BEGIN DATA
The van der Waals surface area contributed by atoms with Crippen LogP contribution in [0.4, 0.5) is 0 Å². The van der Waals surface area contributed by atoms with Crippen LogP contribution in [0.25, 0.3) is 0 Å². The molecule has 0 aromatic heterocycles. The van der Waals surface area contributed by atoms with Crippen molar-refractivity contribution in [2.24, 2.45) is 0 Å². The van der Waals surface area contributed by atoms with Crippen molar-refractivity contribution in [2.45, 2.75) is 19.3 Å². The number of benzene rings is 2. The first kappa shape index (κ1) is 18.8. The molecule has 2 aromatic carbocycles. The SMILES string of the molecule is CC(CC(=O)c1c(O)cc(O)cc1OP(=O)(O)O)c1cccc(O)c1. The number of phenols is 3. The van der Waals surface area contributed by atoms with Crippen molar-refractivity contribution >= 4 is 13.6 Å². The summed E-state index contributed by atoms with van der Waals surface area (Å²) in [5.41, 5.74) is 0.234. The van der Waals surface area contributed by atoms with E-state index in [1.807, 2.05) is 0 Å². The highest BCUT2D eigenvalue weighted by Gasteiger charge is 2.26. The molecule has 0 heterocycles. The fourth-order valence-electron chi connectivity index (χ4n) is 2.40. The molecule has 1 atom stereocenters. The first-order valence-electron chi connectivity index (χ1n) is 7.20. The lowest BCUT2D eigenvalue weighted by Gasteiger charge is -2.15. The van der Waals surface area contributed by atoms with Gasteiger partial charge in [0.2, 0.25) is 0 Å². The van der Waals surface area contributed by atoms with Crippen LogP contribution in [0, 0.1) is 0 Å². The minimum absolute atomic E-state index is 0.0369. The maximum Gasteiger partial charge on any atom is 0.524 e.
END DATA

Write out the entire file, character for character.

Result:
The van der Waals surface area contributed by atoms with Crippen LogP contribution in [0.4, 0.5) is 0 Å². The van der Waals surface area contributed by atoms with Crippen LogP contribution in [0.25, 0.3) is 0 Å². The molecule has 0 aromatic heterocycles. The van der Waals surface area contributed by atoms with Crippen molar-refractivity contribution in [2.24, 2.45) is 0 Å². The van der Waals surface area contributed by atoms with Crippen molar-refractivity contribution in [2.45, 2.75) is 19.3 Å². The number of benzene rings is 2. The first kappa shape index (κ1) is 18.8. The molecule has 2 aromatic carbocycles. The SMILES string of the molecule is CC(CC(=O)c1c(O)cc(O)cc1OP(=O)(O)O)c1cccc(O)c1. The number of phenols is 3. The van der Waals surface area contributed by atoms with Crippen molar-refractivity contribution >= 4 is 13.6 Å². The summed E-state index contributed by atoms with van der Waals surface area (Å²) in [5.41, 5.74) is 0.234. The van der Waals surface area contributed by atoms with E-state index in [1.807, 2.05) is 0 Å². The highest BCUT2D eigenvalue weighted by Gasteiger charge is 2.26. The molecule has 0 heterocycles. The fourth-order valence-electron chi connectivity index (χ4n) is 2.40. The molecule has 1 atom stereocenters. The first-order valence-electron chi connectivity index (χ1n) is 7.20. The lowest BCUT2D eigenvalue weighted by Gasteiger charge is -2.15. The van der Waals surface area contributed by atoms with Gasteiger partial charge in [0.2, 0.25) is 0 Å². The van der Waals surface area contributed by atoms with Crippen LogP contribution in [0, 0.1) is 0 Å². The minimum absolute atomic E-state index is 0.0369. The maximum Gasteiger partial charge on any atom is 0.524 e.